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The Democratic Strategist

Political Strategy for a Permanent Democratic Majority

Why Early Polls Reflect Voter Disinterest, More Than Who is Really Leading

In his National Journal article, “Forget the 2016 Polls: Nobody Knows Anything Yet,” S.V. Dáte writes, “At the same point in the 2012 race, just over two months be­fore the Iowa caucuses, pizza-chain ex­ec­ut­ive Her­man Cain had a clear lead in Iowa, while even­tu­al winner Rick San­tor­um was at 4 per­cent.”
Citing “large per­cent­ages of re­spond­ents who say they still have not settled on a can­did­ate,” Dáte notes some interesting technical reasons why early polling is less influential:

Layered onto this fun­da­ment­al lack of deep voter in­terest are the lo­gist­ic­al dif­fi­culties in mod­ern polit­ic­al polling. More and more Amer­ic­ans do not have home land­lines any­more, only cell phones. And those num­bers, by law, must be manu­ally dialed, driv­ing up costs. The ma­jor­ity of Amer­ic­ans, re­gard­less of what type of phone they have, do not an­swer in­com­ing num­bers they don’t re­cog­nize. These factors pro­duce a re­sponse rate in sur­veys of 8 per­cent, com­pared to 80 per­cent or so a few dec­ades ago.
And then there are the sample sizes, of­ten so small that the mar­gins of er­ror are lar­ger than the spreads among a host of can­did­ates. An ABC News/Wash­ing­ton Post poll re­leased this week­end had Trump lead­ing na­tion­ally with 32 per­cent, Car­son in second at 22 per­cent, and then 10 can­did­ates ran­ging from Sen. Marco Ru­bio at 11 per­cent down to Sen. Lind­sey Gra­ham and former Sen. Rick San­tor­um at 1 per­cent.
But be­cause the sample size of 423 Re­pub­lic­an re­spond­ents pro­duces a 5.5-point mar­gin of er­ror, those 10 can­did­ates from Ru­bio to San­tor­um were stat­ist­ic­ally tied.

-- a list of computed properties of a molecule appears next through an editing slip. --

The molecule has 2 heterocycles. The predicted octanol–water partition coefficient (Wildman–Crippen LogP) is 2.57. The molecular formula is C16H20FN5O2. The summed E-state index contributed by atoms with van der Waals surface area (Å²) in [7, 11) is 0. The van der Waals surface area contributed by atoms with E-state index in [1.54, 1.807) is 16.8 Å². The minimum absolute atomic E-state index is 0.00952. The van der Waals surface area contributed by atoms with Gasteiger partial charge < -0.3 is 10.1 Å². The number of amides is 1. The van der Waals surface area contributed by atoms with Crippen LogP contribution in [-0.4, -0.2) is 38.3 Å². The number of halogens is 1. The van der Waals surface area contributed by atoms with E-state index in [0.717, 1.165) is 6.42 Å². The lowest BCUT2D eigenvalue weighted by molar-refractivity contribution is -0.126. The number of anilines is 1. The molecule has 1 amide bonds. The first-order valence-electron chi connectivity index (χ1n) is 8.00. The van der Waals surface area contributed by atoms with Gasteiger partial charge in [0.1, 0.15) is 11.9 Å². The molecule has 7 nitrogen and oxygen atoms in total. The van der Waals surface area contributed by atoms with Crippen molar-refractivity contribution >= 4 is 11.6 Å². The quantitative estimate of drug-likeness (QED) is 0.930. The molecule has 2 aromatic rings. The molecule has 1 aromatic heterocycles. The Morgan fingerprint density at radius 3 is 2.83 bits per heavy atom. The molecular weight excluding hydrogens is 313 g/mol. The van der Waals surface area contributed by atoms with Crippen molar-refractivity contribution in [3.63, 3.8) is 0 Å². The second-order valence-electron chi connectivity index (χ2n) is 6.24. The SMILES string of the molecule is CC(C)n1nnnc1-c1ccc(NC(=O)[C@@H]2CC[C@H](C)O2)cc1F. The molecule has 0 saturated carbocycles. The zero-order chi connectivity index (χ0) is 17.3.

John Dick, founder of the polling and re­search firm Civic Sci­ence, said such de­pend­ence on ob­vi­ously im­pre­cise sur­veys is ac­tu­ally do­ing voters a dis­ser­vice. “It is cat­egor­ic­ally ir­re­spons­ible, in my opin­ion,” Dick said.

As with church attendance and charitable contributions, notes Dáte, there is also the tendency of too many poll respondents to say they will vote, but don’t show up at the polls on election day. “A Fox News poll re­leased on Sunday sim­il­arly had 79 per­cent of re­spond­ents say­ing they are likely to vote…If 77 or 79 per­cent of re­gistered voters truly wind up vot­ing in their primar­ies, it would shat­ter turnout re­cords across the coun­try.”
The early polls are consequential in other ways. Dáte acknowledges the power of early polls in attracting contributions and in selecting those who get to participate in televised debates, which has played a significant role in the subsequent allocation of media attention.
The polls are of interest to the candidates themselves as a way to pinpoint weaknesses with different demographic groups, define the popularity of policy positions and geographic vulnerabilities. But for those following political campaigns, using the polls to determine who is actually leading the horserace is pretty much a waste of time.

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